It also points to the killing of Walter Scott by South Carolina police officer Michael Slager, who stated Scott had reached for his taser, necessitating his shooting. Bystander video showed what actually happened, which was Officer Slager shooting Scott in the back as he fled and then dropping his taser near Scott's body.
While I'm all for complete protection for citizens and journalists alike being able to record public officers performing public duties in public, wouldn't Walter Scott's case been clearly established by forensics? Shooting someone reaching for your taser would be from a foot away in the front, not at a distance in the back.
Of course, I'm guessing the police could have just swept the autopsy under the rug...
Like decent toilet paper, the inanity of this tweet is two-ply.
The perfect double-entendre, since decent toilet paper is mostly what's needed to read Mr. Berenson's tweet.
They are both big companies with plenty of law talent on staff (I work for one of them). They also have plenty of incentive to avoid these trolls, because there are so many possibilities of such overbroad interpretations in the network space.
Sadly, my company years ago also settled with a lone engineer, the name of who's company (in a completely different space) conflicted with an acronym we wanted to use for a new platform. So we changed the name rather than spend even a day fighting it.
From the Live Free or Die state, one of my local State Representatives made the following tweet after the "incident":
"Wow. These terrorists need to be locked up, I want to know who is from NH besides the police chief from Troy, NH."
The police chief from Troy was in fact at the Capitol that day. Instead of lawmakers looking in to what other NH officials attended and what role they may have played, the rep was stripped of her committee assignments and censured.
I work for a decently mid-sized cutting-edge technology company that Elliott Management owns a stake in. For years they have been trying to tell us how to run our business. That advice is 99% of the time about quarterly returns and not about long term strategic investment in growth and technology. Half of the time, it is exactly about sacrificing long term growth in the name of scooping out money now.
I can understand that shareholders have an interest in how the company is working, but... if they don't like how we're working and don't think they'll make enough money, go buy some other stock! The people who run our company are knowledgeable and passionate about our technology and where it's going. Elliott doesn't have a clue, and that doesn't seem to matter to them.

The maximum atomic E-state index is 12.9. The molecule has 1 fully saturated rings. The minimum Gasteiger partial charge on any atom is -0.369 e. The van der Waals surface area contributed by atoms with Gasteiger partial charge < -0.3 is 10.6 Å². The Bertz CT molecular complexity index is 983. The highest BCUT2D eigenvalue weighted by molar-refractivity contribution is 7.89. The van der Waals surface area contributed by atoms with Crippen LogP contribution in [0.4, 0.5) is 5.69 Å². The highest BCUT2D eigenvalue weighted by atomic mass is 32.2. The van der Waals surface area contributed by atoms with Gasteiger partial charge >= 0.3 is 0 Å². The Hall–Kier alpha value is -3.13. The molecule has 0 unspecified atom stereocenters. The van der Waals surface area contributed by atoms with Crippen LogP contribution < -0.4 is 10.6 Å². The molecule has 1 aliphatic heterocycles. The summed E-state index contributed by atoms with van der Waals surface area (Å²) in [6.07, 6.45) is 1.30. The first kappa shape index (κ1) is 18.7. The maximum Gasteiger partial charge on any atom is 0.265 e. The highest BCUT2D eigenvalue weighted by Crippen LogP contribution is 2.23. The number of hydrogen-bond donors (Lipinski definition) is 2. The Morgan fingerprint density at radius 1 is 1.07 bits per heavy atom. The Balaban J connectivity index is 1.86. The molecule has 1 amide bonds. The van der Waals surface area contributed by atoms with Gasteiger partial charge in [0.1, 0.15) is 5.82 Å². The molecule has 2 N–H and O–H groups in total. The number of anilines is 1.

So far, our company has managed to tell them to go pound sand (ever so politely, I assume). We've been hiring as opposed to laying off, and getting our engineering groups back into fighting shape to take on our technology challenges. Let's hope that can continue.
One interesting potential concern in this (beyond the obvious ones discussed) is that most cars now have the features shipped with it tracked via the VIN. I can give my dealer the VIN of my car and they can tell me the exact model including every option it was bought with. Mechanics use this to work on the car.
What happens when some mechanic relies on this and thinks one of these "de-featured" Teslas still has the applicable feature and does something wrong fixing the car?
Poor Scottsdale. If they are responsible for 5% of 2.5 billion piracies per day, that is 125 million per day. With a population of 250,000, let's assume half are pirates, that is 1000 images pirated per person per day every day. If only we could harness that productivity for good....
Man: An argument isn't just contradiction.
Mr. Vibrating: It can be.
Man: No it can't. An argument is a connected series of statements intended to establish a proposition.
Mr. Vibrating: No it isn't.
Man: Yes it is! It's not just contradiction.
Mr. Vibrating: Look, if I argue with you, I must take up a contrary position.
Man: Yes, but that's not just saying 'No it isn't.'
Mr. Vibrating: Yes it is!
Man: No it isn't!
In what world is that okay?
This one apparently. Most governments have gone so far beyond "regulatory capture" that they don't even try to hide who's interests they represent now. And it isn't their constituents.
or more specifically, when "the party" became more important than "the candidate" or "the issues". Every single thing reported in the news today is always "which party supports it", and thus requires every single member of the other party to oppose it simply to be allowed to remain in the party.
It is BIG news when a member of one of the parties votes in opposition now, since it happens so rarely. And, god forbid, an intelligent politician (please, no snickering) researches actual facts and changes their mind about an issue, they are immediately tagged as flip-flopping and marked for defeat. This reinforces that the party itself is the most important thing and what the member thinks is irrelevant. And this feeds itself and brings increasingly extremist positions in an attempt to pander to the "base".
Second, maybe a handful of large corporate players (Google, Amazon, etc) should just publicly announce they will no longer service EU countries at all. I bet that would last about an hour before MEPs suddenly achieved enlightenment.
..."It would also affect US citizens -- the sort of people everyone agrees have Constitutional rights."
Have you guys not been reading the articles you've been writing these past years? Or any other news?